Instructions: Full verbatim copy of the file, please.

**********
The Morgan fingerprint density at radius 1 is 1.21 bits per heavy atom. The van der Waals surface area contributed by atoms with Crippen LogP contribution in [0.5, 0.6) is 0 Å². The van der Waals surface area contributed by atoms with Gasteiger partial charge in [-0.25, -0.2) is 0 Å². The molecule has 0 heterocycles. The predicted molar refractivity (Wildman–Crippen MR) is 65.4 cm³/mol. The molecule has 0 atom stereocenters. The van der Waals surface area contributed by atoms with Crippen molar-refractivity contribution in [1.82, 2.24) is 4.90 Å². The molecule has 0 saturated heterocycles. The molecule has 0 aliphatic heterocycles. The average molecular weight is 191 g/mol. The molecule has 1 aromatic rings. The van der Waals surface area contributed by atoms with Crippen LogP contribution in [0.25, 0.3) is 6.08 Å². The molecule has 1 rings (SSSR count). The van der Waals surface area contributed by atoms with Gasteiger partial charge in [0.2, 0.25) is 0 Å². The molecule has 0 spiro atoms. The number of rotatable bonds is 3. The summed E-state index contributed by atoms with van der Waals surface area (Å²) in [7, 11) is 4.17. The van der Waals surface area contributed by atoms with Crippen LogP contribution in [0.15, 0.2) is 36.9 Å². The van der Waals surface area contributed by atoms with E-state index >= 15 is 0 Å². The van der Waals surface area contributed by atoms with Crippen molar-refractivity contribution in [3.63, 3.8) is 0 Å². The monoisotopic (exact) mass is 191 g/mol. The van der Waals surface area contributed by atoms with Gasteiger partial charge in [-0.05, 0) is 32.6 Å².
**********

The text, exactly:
The Morgan fingerprint density at radius 1 is 1.21 bits per heavy atom. The van der Waals surface area contributed by atoms with Crippen LogP contribution in [0.5, 0.6) is 0 Å². The van der Waals surface area contributed by atoms with Gasteiger partial charge in [-0.25, -0.2) is 0 Å². The molecule has 0 heterocycles. The predicted molar refractivity (Wildman–Crippen MR) is 65.4 cm³/mol. The molecule has 0 atom stereocenters. The van der Waals surface area contributed by atoms with Crippen molar-refractivity contribution in [1.82, 2.24) is 4.90 Å². The molecule has 0 saturated heterocycles. The molecule has 0 aliphatic heterocycles. The average molecular weight is 191 g/mol. The molecule has 1 aromatic rings. The van der Waals surface area contributed by atoms with Crippen LogP contribution in [0.25, 0.3) is 6.08 Å². The molecule has 1 rings (SSSR count). The van der Waals surface area contributed by atoms with Gasteiger partial charge in [0.2, 0.25) is 0 Å². The molecule has 0 spiro atoms. The number of rotatable bonds is 3. The summed E-state index contributed by atoms with van der Waals surface area (Å²) in [7, 11) is 4.17. The van der Waals surface area contributed by atoms with Crippen LogP contribution in [0.15, 0.2) is 36.9 Å². The van der Waals surface area contributed by atoms with E-state index >= 15 is 0 Å². The van der Waals surface area contributed by atoms with Crippen molar-refractivity contribution in [3.63, 3.8) is 0 Å². The monoisotopic (exact) mass is 191 g/mol. The van der Waals surface area contributed by atoms with Gasteiger partial charge in [-0.05, 0) is 32.6 Å².